In a subtle way, they are putting the brakes on a lot of things that come out of the White House. I can imagine that they are slow rolling thousands of initiatives that Bolton and his gang of warmongers are putting forward. The military can move very quickly if it wants to politically. But it also can slow down the political desires of politicians too.

    The commander of that aircraft carrier said that we are not going through the Strait of Hormuz because we know that could lead to provocative actions. That’s a pretty clear statement, at least from the operational side of the Department of Defense, that they don’t want to get involved in this.

    Do you have any advice for ways that ordinary people can encourage those inside the system to take a stand?

    Just the tried and true stuff. I don’t have any magic bullet so to speak. Write letters to the editor explaining why you think the Trump policies are wrong and encourage people in the military to hold strong against these things that they know are dangerous to U.S. national security. Write letters to your Congress people. If there’s enough volume into the congressional offices, it will make a difference. We get feedback from offices all the time, saying, finally, there was enough citizen action that we’ve signed on as co-sponsors to whatever resolution it is. And sometimes you see Congress people changing their public stances in their speeches.

    Without citizen activism, constituent activism, they’re not pushed to do anything. So that’s really important. And hitting the streets, having signs out on street corners, and hosting conferences or seminars to educate our community. And if the Trump administration moves in a very fast manner on any of this, we have to prepare to call for a quick mobilization with as many people out on the streets as we possibly can.

    There were massive protests before the invasion of Iraq, but the Bush administration was not deterred. What have we learned from that experience, and how can we build a more impactful antiwar movement this time around?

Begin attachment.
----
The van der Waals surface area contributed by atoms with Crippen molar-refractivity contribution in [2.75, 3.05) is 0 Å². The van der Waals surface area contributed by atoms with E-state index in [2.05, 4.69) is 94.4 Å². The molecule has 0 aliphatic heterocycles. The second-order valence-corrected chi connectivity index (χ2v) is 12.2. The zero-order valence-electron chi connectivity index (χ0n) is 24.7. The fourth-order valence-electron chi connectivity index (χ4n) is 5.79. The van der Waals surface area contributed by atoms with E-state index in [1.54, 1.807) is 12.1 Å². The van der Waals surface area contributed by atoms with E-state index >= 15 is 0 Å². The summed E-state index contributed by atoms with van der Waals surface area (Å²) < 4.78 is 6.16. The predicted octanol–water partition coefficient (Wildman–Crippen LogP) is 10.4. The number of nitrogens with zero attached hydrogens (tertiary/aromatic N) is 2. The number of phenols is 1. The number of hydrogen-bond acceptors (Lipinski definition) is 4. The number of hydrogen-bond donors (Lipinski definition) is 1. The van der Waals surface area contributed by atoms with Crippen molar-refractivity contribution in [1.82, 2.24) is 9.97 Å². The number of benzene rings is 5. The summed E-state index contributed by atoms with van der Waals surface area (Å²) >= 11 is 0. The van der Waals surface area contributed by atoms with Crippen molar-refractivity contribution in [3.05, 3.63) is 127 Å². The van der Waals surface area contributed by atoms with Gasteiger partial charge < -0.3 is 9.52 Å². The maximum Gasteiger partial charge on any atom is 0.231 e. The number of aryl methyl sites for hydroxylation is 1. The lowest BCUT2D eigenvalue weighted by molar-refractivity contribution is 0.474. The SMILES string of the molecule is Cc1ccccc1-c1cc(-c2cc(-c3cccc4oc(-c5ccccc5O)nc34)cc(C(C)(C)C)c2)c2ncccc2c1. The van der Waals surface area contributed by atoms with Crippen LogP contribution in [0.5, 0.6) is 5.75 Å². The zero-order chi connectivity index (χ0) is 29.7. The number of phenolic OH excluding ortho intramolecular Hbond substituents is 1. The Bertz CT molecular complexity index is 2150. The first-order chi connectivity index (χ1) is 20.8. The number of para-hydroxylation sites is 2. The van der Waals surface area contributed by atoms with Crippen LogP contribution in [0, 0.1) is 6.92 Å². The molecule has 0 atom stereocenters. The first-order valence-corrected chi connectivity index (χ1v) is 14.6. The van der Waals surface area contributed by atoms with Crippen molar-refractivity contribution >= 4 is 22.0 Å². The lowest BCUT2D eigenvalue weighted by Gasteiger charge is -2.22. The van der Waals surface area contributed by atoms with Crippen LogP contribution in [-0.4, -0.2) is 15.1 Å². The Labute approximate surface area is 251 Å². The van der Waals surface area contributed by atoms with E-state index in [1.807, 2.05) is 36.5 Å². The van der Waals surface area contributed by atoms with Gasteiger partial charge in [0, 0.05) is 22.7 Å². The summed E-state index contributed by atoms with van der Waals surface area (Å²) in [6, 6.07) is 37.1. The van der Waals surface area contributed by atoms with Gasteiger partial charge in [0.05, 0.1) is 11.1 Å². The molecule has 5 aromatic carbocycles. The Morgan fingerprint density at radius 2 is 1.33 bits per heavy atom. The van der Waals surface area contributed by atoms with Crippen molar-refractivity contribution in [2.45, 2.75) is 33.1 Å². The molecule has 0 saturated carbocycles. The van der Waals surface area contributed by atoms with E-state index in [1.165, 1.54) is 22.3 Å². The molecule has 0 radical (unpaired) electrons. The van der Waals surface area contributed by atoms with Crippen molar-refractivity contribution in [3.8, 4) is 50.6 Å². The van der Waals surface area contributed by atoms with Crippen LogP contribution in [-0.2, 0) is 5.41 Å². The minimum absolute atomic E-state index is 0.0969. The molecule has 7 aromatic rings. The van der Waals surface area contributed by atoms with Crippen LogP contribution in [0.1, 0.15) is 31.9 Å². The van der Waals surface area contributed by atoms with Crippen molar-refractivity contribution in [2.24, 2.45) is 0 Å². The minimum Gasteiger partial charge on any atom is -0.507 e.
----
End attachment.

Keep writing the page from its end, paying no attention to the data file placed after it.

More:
We can elect politicians who are not warmongers. That’s number one. As long as we continue to elect these jerks that love war, we’re in big trouble. We’ve got to start holding these people accountable. The fact that the Obama administration would not hold any of the Bush administration people accountable shows the power of the politicians. It’s just like in other countries, where dictators are overthrown, but other dictators take them in and give them a life of luxury. That’s really the system we have in the United States, where all the presidents take care of each other.

    The elites pardon each other and the citizenry go to jail. Reality Winner, who disclosed one classified document about Russians interfering with the elections, has been in jail for over two years now and has three more to go. It doesn’t give one a great feeling that everything will come out okay.

    So how do you keep going, despite the bleak circumstances we face?

    It’s important to look back through history. I’m reading a new book that Michael Smith wrote called “Lawyers for the Left.” It goes into the lives of probably 30 different lawyers from the 1950s onwards, who have been challenging the system on behalf of citizens. And it gives us the courage to keep going. We’re just part of a long, long struggle. I don’t know that we will ever win, but at least we will go down fighting for social justice and protection of rights for as many people as we possibly can.

    We just have to keep giving people hope, not stay at home and watch the stupid TV. But to get up, do some stuff and be with like-minded people. If you leave them in their homes, everybody just gets dejected and immobilized. That’s why I think having weekly, or at least twice a month, events talking about social issues is really important. It’s important for organizations to step up to the plate now and help people understand that they do have a role. How effective we will be, who knows? But we know how effective it is if we don’t do anything.

    You have traveled a lot to places that are targeted by our government militarily or economically. Why do you think it’s important for peace activists to make such trips?

    Our government, no matter who’s in charge, Republicans and Democrats, they all lie to us. So it’s important that we go to the places where they don’t want us to go — to see with our own eyes what’s happening and talk to people in these countries.

    What risks does this kind of travel involve, and how do you prepare for it?

    Many of these are dangerous places in their own ways. When social issues flare up you might just be out on the streets at the wrong time or, as a former government worker, you might be accused of being a spy for the United States – even though I resigned in opposition to government policies. So that’s something that I always keep in mind.